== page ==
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Cleveland County launches effort to reduce number of mentally ill inmates in jail

Cleveland County Sheriff Todd Gibson speaks during a community training class at the Cleveland County Courthouse. [PROVIDED PHOTO]

Cleveland County Sheriff Todd Gibson speaks during a community training class at the Cleveland County Courthouse. [PROVIDED PHOTO]

NORMAN — The Cleveland County sheriff's office is launching an effort that county officials hope will keep people with mental health disorders out of jail.

The county recently signed on to the Stepping Up Initiative, a national campaign that seeks to reduce the number of people with mental illnesses in county jails.

Cleveland County Sheriff Todd Gibson said he hopes to use the initiative to help the county build relationships with mental health treatment providers and update its services with an eye toward helping inmates with mental illnesses reach the point that they can succeed outside of jail.

Cleveland County is the third county in the state to sign on to the initiative, after Tulsa and Grant counties.

Rise Haneberg, deputy director of the Council on State Governments Justice Center's behavioral health division, which runs the jails initiative, said the organization has been in talks with Oklahoma County Commissioner Carrie Blumert about the possibility of that county also joining the effort.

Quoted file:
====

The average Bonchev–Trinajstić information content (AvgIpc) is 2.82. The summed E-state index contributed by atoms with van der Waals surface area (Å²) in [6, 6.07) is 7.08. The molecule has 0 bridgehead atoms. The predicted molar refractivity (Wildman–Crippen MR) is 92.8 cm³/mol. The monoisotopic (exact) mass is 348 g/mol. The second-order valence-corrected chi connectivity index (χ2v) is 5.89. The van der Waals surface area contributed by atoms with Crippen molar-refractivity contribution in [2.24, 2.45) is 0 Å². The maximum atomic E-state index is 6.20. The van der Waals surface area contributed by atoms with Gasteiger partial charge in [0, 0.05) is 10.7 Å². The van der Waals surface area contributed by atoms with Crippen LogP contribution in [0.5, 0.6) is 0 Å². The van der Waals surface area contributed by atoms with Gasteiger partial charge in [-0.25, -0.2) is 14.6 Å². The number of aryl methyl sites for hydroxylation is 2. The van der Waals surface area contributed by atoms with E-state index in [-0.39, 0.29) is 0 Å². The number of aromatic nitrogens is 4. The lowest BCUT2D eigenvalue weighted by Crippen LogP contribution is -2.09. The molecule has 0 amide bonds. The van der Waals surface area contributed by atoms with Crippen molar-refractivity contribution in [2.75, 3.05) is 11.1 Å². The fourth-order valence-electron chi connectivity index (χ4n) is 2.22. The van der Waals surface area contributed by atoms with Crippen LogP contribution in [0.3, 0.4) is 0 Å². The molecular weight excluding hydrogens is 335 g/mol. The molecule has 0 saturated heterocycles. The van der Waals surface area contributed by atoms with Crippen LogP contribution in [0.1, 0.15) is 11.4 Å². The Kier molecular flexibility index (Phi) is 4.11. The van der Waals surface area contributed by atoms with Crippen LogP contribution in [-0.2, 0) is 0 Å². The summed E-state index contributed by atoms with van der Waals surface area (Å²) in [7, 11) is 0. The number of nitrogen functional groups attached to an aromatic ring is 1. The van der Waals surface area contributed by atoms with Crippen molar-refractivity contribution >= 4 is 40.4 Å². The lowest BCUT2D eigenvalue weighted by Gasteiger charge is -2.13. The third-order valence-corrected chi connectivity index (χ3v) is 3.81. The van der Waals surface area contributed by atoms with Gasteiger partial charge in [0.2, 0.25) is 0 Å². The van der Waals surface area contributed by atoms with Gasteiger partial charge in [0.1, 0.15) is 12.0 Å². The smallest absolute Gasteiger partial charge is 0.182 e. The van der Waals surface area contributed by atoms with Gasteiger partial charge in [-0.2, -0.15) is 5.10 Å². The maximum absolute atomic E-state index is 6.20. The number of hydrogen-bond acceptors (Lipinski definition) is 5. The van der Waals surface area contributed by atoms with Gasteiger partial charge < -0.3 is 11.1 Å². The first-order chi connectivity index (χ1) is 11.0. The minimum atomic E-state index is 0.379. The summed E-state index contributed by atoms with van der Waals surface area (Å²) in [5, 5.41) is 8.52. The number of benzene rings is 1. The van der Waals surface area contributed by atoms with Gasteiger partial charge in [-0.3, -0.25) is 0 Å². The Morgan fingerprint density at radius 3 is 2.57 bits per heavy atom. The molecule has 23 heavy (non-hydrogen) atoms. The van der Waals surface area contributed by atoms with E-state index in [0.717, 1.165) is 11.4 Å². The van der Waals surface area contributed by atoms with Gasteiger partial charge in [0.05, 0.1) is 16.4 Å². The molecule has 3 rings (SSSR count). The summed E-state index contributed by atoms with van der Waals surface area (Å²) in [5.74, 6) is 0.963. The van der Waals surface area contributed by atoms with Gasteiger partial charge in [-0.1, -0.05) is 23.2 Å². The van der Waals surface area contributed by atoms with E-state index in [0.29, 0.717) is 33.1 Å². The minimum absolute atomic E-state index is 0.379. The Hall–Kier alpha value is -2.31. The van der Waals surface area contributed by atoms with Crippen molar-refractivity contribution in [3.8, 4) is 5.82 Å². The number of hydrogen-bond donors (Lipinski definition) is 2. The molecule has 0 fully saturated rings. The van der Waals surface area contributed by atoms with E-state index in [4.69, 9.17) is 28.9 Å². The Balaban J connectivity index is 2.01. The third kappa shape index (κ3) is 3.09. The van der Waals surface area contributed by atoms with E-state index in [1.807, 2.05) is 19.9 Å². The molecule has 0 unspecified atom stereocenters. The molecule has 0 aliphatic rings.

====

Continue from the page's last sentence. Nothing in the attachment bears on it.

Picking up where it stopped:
When counties sign on to the program, the council advises officials on how to implement changes, how best to deal with mentally ill inmates once they're released from jail and how to keep them out of jail to begin with, Haneberg said.

The council also connects county government officials with their counterparts in counties that have already adopted mental health plans, she said. Those officials can often offer advice about where their counties saw success and what they could have done better.

Gibson said people suffering from mental health disorders often end up in the county jail not because they're dangerous, but because there's no other resource for them. Housing those people in the jail is generally a safer option than turning them out onto the street with nowhere to go, but it isn't ideal, the sheriff said.

“As sheriff, I don’t want anybody in the jail that doesn’t need to be," he said.

The first step is to survey jail inmates to determine what percentage of the jail's population suffers from mental health disorders and find out what diagnoses are most common, Gibson said. Officials will use information gathered during the survey to determine what policy changes are needed and where the department should direct its efforts.

In the longer term, Gibson would like to see the sheriff's office work with county judges to build a more robust mental health court. Such courts work with defendants who have diagnosed mental illnesses to keep them out of jail and connect them with treatment.

A disproportionate number of inmates in county jails have mental health diagnoses, said Haneberg. Nationwide, about 17 percent of county jail inmates have mental illnesses, she said. About 4 percent of the general population has such diagnoses.

Those numbers can vary drastically from one county to the next, she said, so it's important that county jails screen incoming inmates for mental health issues.

Silas Allen

Silas Allen is a news reporter for The Oklahoman. He is a Missouri native and a 2008 graduate of the University of Missouri. Read more ›